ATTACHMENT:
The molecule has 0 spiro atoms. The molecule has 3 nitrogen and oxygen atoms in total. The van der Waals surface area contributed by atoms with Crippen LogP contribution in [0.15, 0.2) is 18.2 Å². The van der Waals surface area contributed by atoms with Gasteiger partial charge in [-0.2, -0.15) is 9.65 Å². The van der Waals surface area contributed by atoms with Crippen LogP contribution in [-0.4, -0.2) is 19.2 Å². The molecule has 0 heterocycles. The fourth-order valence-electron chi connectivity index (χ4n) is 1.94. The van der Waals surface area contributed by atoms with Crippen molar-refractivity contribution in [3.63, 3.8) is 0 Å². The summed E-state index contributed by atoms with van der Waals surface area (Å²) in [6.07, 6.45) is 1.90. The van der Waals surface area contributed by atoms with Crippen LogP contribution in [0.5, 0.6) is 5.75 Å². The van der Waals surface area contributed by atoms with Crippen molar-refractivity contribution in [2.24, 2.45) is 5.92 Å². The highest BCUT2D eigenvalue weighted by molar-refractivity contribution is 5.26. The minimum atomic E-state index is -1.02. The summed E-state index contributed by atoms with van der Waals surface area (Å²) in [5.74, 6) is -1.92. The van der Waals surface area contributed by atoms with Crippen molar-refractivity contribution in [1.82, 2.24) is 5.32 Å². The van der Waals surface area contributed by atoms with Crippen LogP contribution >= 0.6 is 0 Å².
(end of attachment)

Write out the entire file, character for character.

The molecule has 0 spiro atoms. The molecule has 3 nitrogen and oxygen atoms in total. The van der Waals surface area contributed by atoms with Crippen LogP contribution in [0.15, 0.2) is 18.2 Å². The van der Waals surface area contributed by atoms with Gasteiger partial charge in [-0.2, -0.15) is 9.65 Å². The van der Waals surface area contributed by atoms with Crippen LogP contribution in [-0.4, -0.2) is 19.2 Å². The molecule has 0 heterocycles. The fourth-order valence-electron chi connectivity index (χ4n) is 1.94. The van der Waals surface area contributed by atoms with Crippen molar-refractivity contribution in [3.63, 3.8) is 0 Å². The summed E-state index contributed by atoms with van der Waals surface area (Å²) in [6.07, 6.45) is 1.90. The van der Waals surface area contributed by atoms with Crippen LogP contribution in [0.5, 0.6) is 5.75 Å². The van der Waals surface area contributed by atoms with Crippen molar-refractivity contribution in [2.24, 2.45) is 5.92 Å². The highest BCUT2D eigenvalue weighted by molar-refractivity contribution is 5.26. The minimum atomic E-state index is -1.02. The summed E-state index contributed by atoms with van der Waals surface area (Å²) in [5.74, 6) is -1.92. The van der Waals surface area contributed by atoms with Crippen molar-refractivity contribution in [1.82, 2.24) is 5.32 Å². The van der Waals surface area contributed by atoms with Crippen LogP contribution >= 0.6 is 0 Å².